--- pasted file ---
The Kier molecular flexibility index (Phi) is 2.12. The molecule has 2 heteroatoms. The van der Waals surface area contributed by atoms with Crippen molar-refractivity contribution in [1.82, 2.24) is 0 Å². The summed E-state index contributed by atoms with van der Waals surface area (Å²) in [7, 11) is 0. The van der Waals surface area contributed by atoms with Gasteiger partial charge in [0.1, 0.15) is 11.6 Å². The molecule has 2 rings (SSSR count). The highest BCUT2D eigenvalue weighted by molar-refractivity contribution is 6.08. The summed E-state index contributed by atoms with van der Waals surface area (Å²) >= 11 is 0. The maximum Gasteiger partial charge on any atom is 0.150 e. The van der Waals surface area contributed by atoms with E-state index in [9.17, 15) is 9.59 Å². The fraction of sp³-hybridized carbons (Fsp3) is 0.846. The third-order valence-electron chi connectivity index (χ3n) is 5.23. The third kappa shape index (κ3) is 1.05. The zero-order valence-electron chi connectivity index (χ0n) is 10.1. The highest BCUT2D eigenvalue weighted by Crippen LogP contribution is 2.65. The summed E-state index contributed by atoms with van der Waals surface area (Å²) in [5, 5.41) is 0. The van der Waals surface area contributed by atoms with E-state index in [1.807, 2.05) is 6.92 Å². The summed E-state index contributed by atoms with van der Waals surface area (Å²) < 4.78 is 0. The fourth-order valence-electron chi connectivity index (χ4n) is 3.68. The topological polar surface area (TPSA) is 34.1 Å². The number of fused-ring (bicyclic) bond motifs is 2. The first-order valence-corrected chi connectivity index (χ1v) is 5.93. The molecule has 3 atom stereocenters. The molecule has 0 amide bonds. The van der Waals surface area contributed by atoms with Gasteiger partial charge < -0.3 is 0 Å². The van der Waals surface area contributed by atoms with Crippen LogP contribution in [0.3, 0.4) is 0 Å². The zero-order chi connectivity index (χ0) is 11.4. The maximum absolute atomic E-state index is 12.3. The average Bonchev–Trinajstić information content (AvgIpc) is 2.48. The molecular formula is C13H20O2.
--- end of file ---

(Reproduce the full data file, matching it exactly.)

The Kier molecular flexibility index (Phi) is 2.12. The molecule has 2 heteroatoms. The van der Waals surface area contributed by atoms with Crippen molar-refractivity contribution in [1.82, 2.24) is 0 Å². The summed E-state index contributed by atoms with van der Waals surface area (Å²) in [7, 11) is 0. The van der Waals surface area contributed by atoms with Gasteiger partial charge in [0.1, 0.15) is 11.6 Å². The molecule has 2 rings (SSSR count). The highest BCUT2D eigenvalue weighted by molar-refractivity contribution is 6.08. The summed E-state index contributed by atoms with van der Waals surface area (Å²) >= 11 is 0. The maximum Gasteiger partial charge on any atom is 0.150 e. The van der Waals surface area contributed by atoms with E-state index in [9.17, 15) is 9.59 Å². The fraction of sp³-hybridized carbons (Fsp3) is 0.846. The third-order valence-electron chi connectivity index (χ3n) is 5.23. The third kappa shape index (κ3) is 1.05. The zero-order valence-electron chi connectivity index (χ0n) is 10.1. The highest BCUT2D eigenvalue weighted by Crippen LogP contribution is 2.65. The summed E-state index contributed by atoms with van der Waals surface area (Å²) in [5, 5.41) is 0. The van der Waals surface area contributed by atoms with E-state index in [1.807, 2.05) is 6.92 Å². The summed E-state index contributed by atoms with van der Waals surface area (Å²) < 4.78 is 0. The fourth-order valence-electron chi connectivity index (χ4n) is 3.68. The topological polar surface area (TPSA) is 34.1 Å². The number of fused-ring (bicyclic) bond motifs is 2. The first-order valence-corrected chi connectivity index (χ1v) is 5.93. The molecule has 3 atom stereocenters. The molecule has 0 amide bonds. The van der Waals surface area contributed by atoms with Gasteiger partial charge < -0.3 is 0 Å². The van der Waals surface area contributed by atoms with Crippen LogP contribution in [0.3, 0.4) is 0 Å². The zero-order chi connectivity index (χ0) is 11.4. The maximum absolute atomic E-state index is 12.3. The average Bonchev–Trinajstić information content (AvgIpc) is 2.48. The molecular formula is C13H20O2.